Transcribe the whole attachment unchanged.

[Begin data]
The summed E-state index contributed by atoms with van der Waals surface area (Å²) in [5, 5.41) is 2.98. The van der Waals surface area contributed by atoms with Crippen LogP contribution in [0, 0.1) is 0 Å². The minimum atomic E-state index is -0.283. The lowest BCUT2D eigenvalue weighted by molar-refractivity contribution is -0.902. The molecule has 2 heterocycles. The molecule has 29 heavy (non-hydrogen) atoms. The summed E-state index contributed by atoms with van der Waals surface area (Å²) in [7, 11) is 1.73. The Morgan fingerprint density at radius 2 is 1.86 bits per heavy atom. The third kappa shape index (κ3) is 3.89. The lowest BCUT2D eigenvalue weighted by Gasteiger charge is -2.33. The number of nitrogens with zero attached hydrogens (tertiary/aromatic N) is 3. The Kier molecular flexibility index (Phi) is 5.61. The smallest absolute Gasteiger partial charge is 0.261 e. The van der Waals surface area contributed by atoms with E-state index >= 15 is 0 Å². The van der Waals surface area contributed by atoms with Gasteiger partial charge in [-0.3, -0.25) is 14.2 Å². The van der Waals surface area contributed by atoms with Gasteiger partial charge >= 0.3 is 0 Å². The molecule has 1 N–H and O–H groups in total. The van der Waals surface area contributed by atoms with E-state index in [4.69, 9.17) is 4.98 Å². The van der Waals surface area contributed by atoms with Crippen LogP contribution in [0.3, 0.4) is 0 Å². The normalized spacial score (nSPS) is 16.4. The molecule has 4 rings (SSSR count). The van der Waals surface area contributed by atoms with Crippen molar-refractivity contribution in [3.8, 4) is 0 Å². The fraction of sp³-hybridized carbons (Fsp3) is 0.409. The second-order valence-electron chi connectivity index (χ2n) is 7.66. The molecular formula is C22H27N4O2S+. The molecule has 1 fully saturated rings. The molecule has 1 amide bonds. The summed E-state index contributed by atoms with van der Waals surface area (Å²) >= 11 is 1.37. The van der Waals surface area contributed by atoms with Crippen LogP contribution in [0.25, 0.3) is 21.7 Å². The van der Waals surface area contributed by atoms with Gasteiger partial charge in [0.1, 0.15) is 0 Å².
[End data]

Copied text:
The summed E-state index contributed by atoms with van der Waals surface area (Å²) in [5, 5.41) is 2.98. The van der Waals surface area contributed by atoms with Crippen LogP contribution in [0, 0.1) is 0 Å². The minimum atomic E-state index is -0.283. The lowest BCUT2D eigenvalue weighted by molar-refractivity contribution is -0.902. The molecule has 2 heterocycles. The molecule has 29 heavy (non-hydrogen) atoms. The summed E-state index contributed by atoms with van der Waals surface area (Å²) in [7, 11) is 1.73. The Morgan fingerprint density at radius 2 is 1.86 bits per heavy atom. The third kappa shape index (κ3) is 3.89. The lowest BCUT2D eigenvalue weighted by Gasteiger charge is -2.33. The number of nitrogens with zero attached hydrogens (tertiary/aromatic N) is 3. The Kier molecular flexibility index (Phi) is 5.61. The smallest absolute Gasteiger partial charge is 0.261 e. The van der Waals surface area contributed by atoms with E-state index >= 15 is 0 Å². The van der Waals surface area contributed by atoms with Gasteiger partial charge in [-0.3, -0.25) is 14.2 Å². The van der Waals surface area contributed by atoms with Gasteiger partial charge >= 0.3 is 0 Å². The molecule has 1 N–H and O–H groups in total. The van der Waals surface area contributed by atoms with E-state index in [4.69, 9.17) is 4.98 Å². The van der Waals surface area contributed by atoms with Crippen LogP contribution in [0.3, 0.4) is 0 Å². The normalized spacial score (nSPS) is 16.4. The molecule has 4 rings (SSSR count). The van der Waals surface area contributed by atoms with Crippen molar-refractivity contribution in [3.8, 4) is 0 Å². The fraction of sp³-hybridized carbons (Fsp3) is 0.409. The second-order valence-electron chi connectivity index (χ2n) is 7.66. The molecular formula is C22H27N4O2S+. The molecule has 1 fully saturated rings. The molecule has 1 amide bonds. The summed E-state index contributed by atoms with van der Waals surface area (Å²) >= 11 is 1.37. The van der Waals surface area contributed by atoms with Crippen LogP contribution in [0.25, 0.3) is 21.7 Å². The van der Waals surface area contributed by atoms with Gasteiger partial charge in [0.1, 0.15) is 0 Å².